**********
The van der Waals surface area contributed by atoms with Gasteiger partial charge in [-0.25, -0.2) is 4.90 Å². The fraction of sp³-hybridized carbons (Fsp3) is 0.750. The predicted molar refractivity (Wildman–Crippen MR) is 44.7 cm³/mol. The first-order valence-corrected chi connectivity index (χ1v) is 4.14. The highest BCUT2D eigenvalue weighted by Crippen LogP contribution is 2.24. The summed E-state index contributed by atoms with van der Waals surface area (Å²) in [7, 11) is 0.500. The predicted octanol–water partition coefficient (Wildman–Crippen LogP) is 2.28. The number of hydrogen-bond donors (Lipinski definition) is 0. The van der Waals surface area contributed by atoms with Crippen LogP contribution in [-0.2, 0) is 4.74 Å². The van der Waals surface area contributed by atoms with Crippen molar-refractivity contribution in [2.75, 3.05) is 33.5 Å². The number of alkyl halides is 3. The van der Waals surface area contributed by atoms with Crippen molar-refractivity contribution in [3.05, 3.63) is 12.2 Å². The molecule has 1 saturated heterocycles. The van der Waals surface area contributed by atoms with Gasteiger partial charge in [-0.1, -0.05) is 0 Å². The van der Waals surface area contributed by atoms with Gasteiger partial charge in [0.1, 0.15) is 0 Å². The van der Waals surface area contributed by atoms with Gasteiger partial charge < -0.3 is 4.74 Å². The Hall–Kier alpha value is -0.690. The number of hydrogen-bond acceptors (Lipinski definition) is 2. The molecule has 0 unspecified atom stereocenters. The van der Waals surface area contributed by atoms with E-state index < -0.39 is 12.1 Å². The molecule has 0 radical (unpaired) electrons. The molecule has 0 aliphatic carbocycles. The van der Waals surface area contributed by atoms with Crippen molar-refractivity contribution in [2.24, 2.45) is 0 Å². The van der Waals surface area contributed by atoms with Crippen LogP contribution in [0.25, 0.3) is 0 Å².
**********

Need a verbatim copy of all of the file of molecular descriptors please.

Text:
The van der Waals surface area contributed by atoms with Gasteiger partial charge in [-0.25, -0.2) is 4.90 Å². The fraction of sp³-hybridized carbons (Fsp3) is 0.750. The predicted molar refractivity (Wildman–Crippen MR) is 44.7 cm³/mol. The first-order valence-corrected chi connectivity index (χ1v) is 4.14. The highest BCUT2D eigenvalue weighted by Crippen LogP contribution is 2.24. The summed E-state index contributed by atoms with van der Waals surface area (Å²) in [7, 11) is 0.500. The predicted octanol–water partition coefficient (Wildman–Crippen LogP) is 2.28. The number of hydrogen-bond donors (Lipinski definition) is 0. The van der Waals surface area contributed by atoms with Crippen LogP contribution in [-0.2, 0) is 4.74 Å². The van der Waals surface area contributed by atoms with Crippen molar-refractivity contribution in [2.75, 3.05) is 33.5 Å². The number of alkyl halides is 3. The van der Waals surface area contributed by atoms with Crippen molar-refractivity contribution in [3.05, 3.63) is 12.2 Å². The molecule has 1 saturated heterocycles. The van der Waals surface area contributed by atoms with Gasteiger partial charge in [-0.1, -0.05) is 0 Å². The van der Waals surface area contributed by atoms with Gasteiger partial charge in [0.1, 0.15) is 0 Å². The van der Waals surface area contributed by atoms with Gasteiger partial charge < -0.3 is 4.74 Å². The Hall–Kier alpha value is -0.690. The number of hydrogen-bond acceptors (Lipinski definition) is 2. The molecule has 0 unspecified atom stereocenters. The van der Waals surface area contributed by atoms with E-state index < -0.39 is 12.1 Å². The molecule has 0 radical (unpaired) electrons. The molecule has 0 aliphatic carbocycles. The van der Waals surface area contributed by atoms with Crippen molar-refractivity contribution in [2.24, 2.45) is 0 Å². The van der Waals surface area contributed by atoms with Crippen LogP contribution in [0.25, 0.3) is 0 Å².